New book tells story of Spain’s first female sculptor’s tragic end
The book, which was released on the anniversary of her death, tells the story of Spanish sculptor and painter Lola Mora’s life and tragic end.
The what killed picasso is a new book that tells the story of Spain’s first female sculptor, who was forced to commit suicide by her husband.
This is a tale about a hungry artist that has Kafkaesque elements to it. In consequence, the artist felt alone and isolated, similar to Franz Kafka’s character in his short tale “A Hunger Artist.”
Meet Luisa Roldan, Spain’s earliest known artist, who died of starvation four centuries ago while working as a court sculptor for Habsburg King Charles II, the Spanish Empire’s final Habsburg monarch. Catherine Hall-van den Elsen, an art historian, has a new book coming out in September that features her.
Given that Roldan lived in the 17th century, history indicates that circumstances were difficult throughout Europe.
Still, you’d think that working for royalty would provide you with everything you need, even food.
It’s not that she wasn’t dedicated; after all, she founded her own workshop, which was uncommon for a woman at the time. She was extremely productive, creating many full-color sculptures of holy figures for buildings like as the Cathedral of Cadiz. Her spouse aided her. She was the one who performed the carving. He was the one who painted the picture.
Despite this, she died in abject poverty, unable to feed herself. Queen Maria Anna, Charles II’s wife, had agreed to assist her. However, even when assistance was provided, it was insufficient. Roldan’s spouse attempted to sell her sculpture, but he died in the process. Five of their seven children did as well.
A tragedy in the family
In her 2002 book “Women Artists: An Illustrated History,” art historian Nancy Heller recognized Roland’s dilemma. She blamed the famine on the country’s economic problems, which she said had “damaged the food supply.”
The royal household, on the other hand, was successful. Roldan’s life lasted 34 years longer than the Queen’s.
Despite the fact that Charles died before Roldan, he had been sick from birth.
While historians have noticed all of this, Art Daily says that Catherine Hall-van den Elsen’s new book brings the artist’s “exquisitely constructed” work to life. That’s because the historian not only recounts the events of Roldan’s life, but she also “gorgeously illustrated” them with 81 full-color drawings of the artist’s sculptures to “showcase” her skill. The color reproductions are often seen in coffee table books dedicated to well-known artists such as Michelangelo and Rodin.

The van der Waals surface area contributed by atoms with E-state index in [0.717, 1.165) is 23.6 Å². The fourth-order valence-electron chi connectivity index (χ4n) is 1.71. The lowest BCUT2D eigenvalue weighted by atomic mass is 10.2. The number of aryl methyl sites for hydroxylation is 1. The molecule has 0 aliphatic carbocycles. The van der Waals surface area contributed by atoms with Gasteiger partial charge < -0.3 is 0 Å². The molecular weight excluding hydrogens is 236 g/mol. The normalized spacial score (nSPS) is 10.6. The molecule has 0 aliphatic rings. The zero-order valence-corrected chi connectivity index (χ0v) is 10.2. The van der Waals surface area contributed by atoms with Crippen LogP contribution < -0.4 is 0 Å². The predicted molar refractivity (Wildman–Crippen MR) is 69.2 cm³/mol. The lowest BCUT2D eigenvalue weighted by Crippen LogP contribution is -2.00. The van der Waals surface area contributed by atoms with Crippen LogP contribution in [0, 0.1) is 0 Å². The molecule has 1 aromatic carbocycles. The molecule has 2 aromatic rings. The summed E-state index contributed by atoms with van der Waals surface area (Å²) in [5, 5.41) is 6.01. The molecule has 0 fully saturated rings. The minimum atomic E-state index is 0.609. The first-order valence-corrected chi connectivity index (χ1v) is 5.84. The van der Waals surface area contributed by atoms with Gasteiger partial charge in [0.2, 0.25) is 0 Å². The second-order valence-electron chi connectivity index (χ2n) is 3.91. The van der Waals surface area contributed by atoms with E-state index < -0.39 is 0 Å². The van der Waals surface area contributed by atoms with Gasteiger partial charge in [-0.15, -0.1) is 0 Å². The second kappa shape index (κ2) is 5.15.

The Getty Museum, which has a Saint Gines de la Jara statue by Roldan, describes her figures as having “mystical features with exquisite eyes.” Faces with mystical qualities? They’re soulful or worshipful, but they’re not hidden or occult in any way.
Marjorie Trusted, a senior research scholar at the Victoria and Albert Museum, writes in a review of the new book on the difficulties that Roldan experienced as a female artist in 17th-century Spain. According to Getty, the book will be the first in a series titled “Illuminating Women Artists” that aims to educate the general public about the achievements of women artists.
The issue at hand
But, if history shows that circumstances were hard in 17th-century Europe, and because Roland died of hunger, why didn’t other European artists who died about the same time suffer from starvation as well?
I’m thinking of Mary Beale, an English portrait painter, and Louise Moillon, a French still-life painter. Anybody?
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